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Potential controls on interannual partitioning of organic carbon during the winter/spring phytoplankton bloom at the Bermuda Atlantic time-series study (BATS) site

Potential controls on interannual partitioning of organic carbon during the winter/spring phytoplankton bloom at the Bermuda Atlantic time-series study (BATS) site
Potential controls on interannual partitioning of organic carbon during the winter/spring phytoplankton bloom at the Bermuda Atlantic time-series study (BATS) site
Seasonal dissolved organic carbon (DOC) accumulation and potential subsequent export, in addition to particulate organic carbon (POC) gravitational export, can be an important pathway of carbon removal from the surface ocean (>100 m) at the Bermuda Atlantic Time-series Study (BATS). We have compiled available data on seasonal DOC accumulation and POC flux during the course of the winter/spring bloom and examined some potential controls on the interannual variability of organic carbon partitioning between these two fates. When expressed as a fraction of the cumulative primary production, there was a significant negative relationship between seasonal DOC accumulation and POC flux. Over the course of the BATS data record two groups of phytoplankton, Haptophytes and Prochlorophytes, account for ?60% of the integrated (0–140 m) chlorophyll biomass. Variability in the relative abundance of Haptophytes and Prochlorophytes was significantly correlated to the export of carbon, with increased relative abundance of Haptophytes correlated with higher seasonal accumulation of DOC and lower POC fluxes. Variability in the abundance of Haptophytes during the winter/spring period was found to correlate negatively with the winter North Atlantic Oscillation (NAO) index. This relationship suggests that Haptophytes are a more important component of the phytoplankton community when a negative NAO phase enhances winter/spring mixing in the Sargasso Sea. These findings support a recent hypothesis that the increased stratification in the North Atlantic due to global warming could favor the blooming of diatoms over Haptophytes.
DOC, Carbon flux, Biological pump, Bermuda Atlantic time series, Sargasso Sea
0967-0637
1619-1636
Lomas, Michael W.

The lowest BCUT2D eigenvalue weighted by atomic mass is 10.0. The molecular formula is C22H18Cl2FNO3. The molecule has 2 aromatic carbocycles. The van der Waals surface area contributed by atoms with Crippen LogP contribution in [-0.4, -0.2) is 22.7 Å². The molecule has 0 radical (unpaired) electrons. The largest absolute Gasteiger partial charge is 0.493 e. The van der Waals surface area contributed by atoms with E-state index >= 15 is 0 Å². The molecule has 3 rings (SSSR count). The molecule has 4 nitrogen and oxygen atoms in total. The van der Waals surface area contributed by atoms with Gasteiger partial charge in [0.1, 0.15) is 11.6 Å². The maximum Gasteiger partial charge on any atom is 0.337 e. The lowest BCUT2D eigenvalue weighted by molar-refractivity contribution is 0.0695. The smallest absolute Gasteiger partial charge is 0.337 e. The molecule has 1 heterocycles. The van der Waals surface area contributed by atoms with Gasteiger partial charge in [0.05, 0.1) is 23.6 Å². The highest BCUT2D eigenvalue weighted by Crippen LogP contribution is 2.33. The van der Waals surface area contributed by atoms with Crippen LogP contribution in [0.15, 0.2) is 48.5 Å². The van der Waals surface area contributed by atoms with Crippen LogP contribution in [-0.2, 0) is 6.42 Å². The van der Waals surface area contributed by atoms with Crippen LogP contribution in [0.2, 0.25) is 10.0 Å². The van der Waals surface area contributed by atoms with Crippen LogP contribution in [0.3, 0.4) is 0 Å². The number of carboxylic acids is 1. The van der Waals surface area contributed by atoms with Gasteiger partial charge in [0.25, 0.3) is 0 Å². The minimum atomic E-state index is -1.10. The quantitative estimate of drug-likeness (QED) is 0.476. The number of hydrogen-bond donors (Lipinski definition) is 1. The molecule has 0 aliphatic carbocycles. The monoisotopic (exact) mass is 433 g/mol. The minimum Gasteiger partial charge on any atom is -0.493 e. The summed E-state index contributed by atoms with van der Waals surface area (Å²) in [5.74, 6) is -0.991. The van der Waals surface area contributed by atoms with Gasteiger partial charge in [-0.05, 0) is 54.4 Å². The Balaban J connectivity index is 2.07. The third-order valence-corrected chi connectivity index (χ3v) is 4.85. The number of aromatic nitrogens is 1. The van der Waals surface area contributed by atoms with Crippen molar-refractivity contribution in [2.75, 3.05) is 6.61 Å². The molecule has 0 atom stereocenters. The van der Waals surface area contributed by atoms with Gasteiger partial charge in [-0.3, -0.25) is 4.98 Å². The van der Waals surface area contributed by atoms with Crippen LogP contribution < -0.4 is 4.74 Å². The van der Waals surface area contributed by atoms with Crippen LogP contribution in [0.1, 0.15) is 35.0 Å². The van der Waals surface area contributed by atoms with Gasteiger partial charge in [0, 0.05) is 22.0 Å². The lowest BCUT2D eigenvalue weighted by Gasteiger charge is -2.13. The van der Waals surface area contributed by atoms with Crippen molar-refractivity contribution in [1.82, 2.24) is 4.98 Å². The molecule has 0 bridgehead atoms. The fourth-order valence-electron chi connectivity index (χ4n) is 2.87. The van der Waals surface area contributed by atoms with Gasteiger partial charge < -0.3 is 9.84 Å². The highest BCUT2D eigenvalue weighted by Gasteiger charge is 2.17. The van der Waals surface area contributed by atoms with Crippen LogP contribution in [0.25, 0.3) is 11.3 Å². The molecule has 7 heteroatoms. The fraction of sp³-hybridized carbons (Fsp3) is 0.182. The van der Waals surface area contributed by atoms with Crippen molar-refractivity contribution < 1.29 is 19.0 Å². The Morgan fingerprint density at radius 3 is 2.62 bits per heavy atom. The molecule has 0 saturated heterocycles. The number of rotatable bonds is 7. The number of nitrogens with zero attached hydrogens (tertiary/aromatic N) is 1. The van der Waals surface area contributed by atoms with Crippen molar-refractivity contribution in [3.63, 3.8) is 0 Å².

dda93180-d0dc-4069-bdf1-edb024255c18
Bates, Nicholas R.
954a83d6-8424-49e9-8acd-e606221c9c57
Lomas, Michael W.
dda93180-d0dc-4069-bdf1-edb024255c18
Bates, Nicholas R.
954a83d6-8424-49e9-8acd-e606221c9c57

Lomas, Michael W. and Bates, Nicholas R. (2004) Potential controls on interannual partitioning of organic carbon during the winter/spring phytoplankton bloom at the Bermuda Atlantic time-series study (BATS) site. Deep Sea Research Part I: Oceanographic Research Papers, 51 (11), 1619-1636. (doi:10.1016/j.dsr.2004.06.007).

Record type: Article

Abstract

Seasonal dissolved organic carbon (DOC) accumulation and potential subsequent export, in addition to particulate organic carbon (POC) gravitational export, can be an important pathway of carbon removal from the surface ocean (>100 m) at the Bermuda Atlantic Time-series Study (BATS). We have compiled available data on seasonal DOC accumulation and POC flux during the course of the winter/spring bloom and examined some potential controls on the interannual variability of organic carbon partitioning between these two fates. When expressed as a fraction of the cumulative primary production, there was a significant negative relationship between seasonal DOC accumulation and POC flux. Over the course of the BATS data record two groups of phytoplankton, Haptophytes and Prochlorophytes, account for ?60% of the integrated (0–140 m) chlorophyll biomass. Variability in the relative abundance of Haptophytes and Prochlorophytes was significantly correlated to the export of carbon, with increased relative abundance of Haptophytes correlated with higher seasonal accumulation of DOC and lower POC fluxes. Variability in the abundance of Haptophytes during the winter/spring period was found to correlate negatively with the winter North Atlantic Oscillation (NAO) index. This relationship suggests that Haptophytes are a more important component of the phytoplankton community when a negative NAO phase enhances winter/spring mixing in the Sargasso Sea. These findings support a recent hypothesis that the increased stratification in the North Atlantic due to global warming could favor the blooming of diatoms over Haptophytes.

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More information

Published date: November 2004
Keywords: DOC, Carbon flux, Biological pump, Bermuda Atlantic time series, Sargasso Sea
Organisations: Ocean Biochemistry & Ecosystems

Identifiers

Local EPrints ID: 358303
URI: http://eprints.soton.ac.uk/id/eprint/358303
ISSN: 0967-0637
PURE UUID: ff586a69-b481-4d20-85ae-c48273f29121

Catalogue record

Date deposited: 03 Oct 2013 11:01
Last modified: 16 Jul 2019 21:21

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